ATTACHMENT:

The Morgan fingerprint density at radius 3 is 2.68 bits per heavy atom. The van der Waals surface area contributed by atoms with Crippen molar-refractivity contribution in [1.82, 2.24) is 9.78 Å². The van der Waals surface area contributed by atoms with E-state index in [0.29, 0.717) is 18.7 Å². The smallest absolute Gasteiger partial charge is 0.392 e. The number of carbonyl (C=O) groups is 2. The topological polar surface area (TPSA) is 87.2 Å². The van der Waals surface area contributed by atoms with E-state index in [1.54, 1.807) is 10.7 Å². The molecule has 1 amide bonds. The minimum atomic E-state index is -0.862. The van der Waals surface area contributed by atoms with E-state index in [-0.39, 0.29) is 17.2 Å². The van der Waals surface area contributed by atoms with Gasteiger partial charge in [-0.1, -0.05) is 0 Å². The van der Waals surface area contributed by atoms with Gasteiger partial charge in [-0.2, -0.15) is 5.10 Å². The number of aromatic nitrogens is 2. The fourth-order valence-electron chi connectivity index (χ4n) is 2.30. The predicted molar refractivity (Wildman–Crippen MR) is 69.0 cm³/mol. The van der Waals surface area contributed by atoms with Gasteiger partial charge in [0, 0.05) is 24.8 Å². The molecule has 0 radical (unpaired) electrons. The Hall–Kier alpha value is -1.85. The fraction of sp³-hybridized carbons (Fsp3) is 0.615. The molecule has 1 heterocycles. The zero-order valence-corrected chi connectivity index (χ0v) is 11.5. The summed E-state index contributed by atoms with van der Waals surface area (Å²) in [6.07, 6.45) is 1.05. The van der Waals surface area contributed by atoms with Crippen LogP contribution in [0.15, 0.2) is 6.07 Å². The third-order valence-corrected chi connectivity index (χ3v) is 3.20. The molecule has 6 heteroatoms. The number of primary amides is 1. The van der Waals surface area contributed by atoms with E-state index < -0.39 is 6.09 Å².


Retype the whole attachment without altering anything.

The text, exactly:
The Morgan fingerprint density at radius 3 is 2.68 bits per heavy atom. The van der Waals surface area contributed by atoms with Crippen molar-refractivity contribution in [1.82, 2.24) is 9.78 Å². The van der Waals surface area contributed by atoms with E-state index in [0.29, 0.717) is 18.7 Å². The smallest absolute Gasteiger partial charge is 0.392 e. The number of carbonyl (C=O) groups is 2. The topological polar surface area (TPSA) is 87.2 Å². The van der Waals surface area contributed by atoms with E-state index in [1.54, 1.807) is 10.7 Å². The molecule has 1 amide bonds. The minimum atomic E-state index is -0.862. The van der Waals surface area contributed by atoms with E-state index in [-0.39, 0.29) is 17.2 Å². The van der Waals surface area contributed by atoms with Gasteiger partial charge in [-0.1, -0.05) is 0 Å². The van der Waals surface area contributed by atoms with Gasteiger partial charge in [-0.2, -0.15) is 5.10 Å². The number of aromatic nitrogens is 2. The fourth-order valence-electron chi connectivity index (χ4n) is 2.30. The predicted molar refractivity (Wildman–Crippen MR) is 69.0 cm³/mol. The van der Waals surface area contributed by atoms with Gasteiger partial charge in [0, 0.05) is 24.8 Å². The molecule has 0 radical (unpaired) electrons. The Hall–Kier alpha value is -1.85. The fraction of sp³-hybridized carbons (Fsp3) is 0.615. The molecule has 1 heterocycles. The zero-order valence-corrected chi connectivity index (χ0v) is 11.5. The summed E-state index contributed by atoms with van der Waals surface area (Å²) in [6.07, 6.45) is 1.05. The van der Waals surface area contributed by atoms with Crippen LogP contribution in [0.15, 0.2) is 6.07 Å². The third-order valence-corrected chi connectivity index (χ3v) is 3.20. The molecule has 6 heteroatoms. The number of primary amides is 1. The van der Waals surface area contributed by atoms with E-state index < -0.39 is 6.09 Å².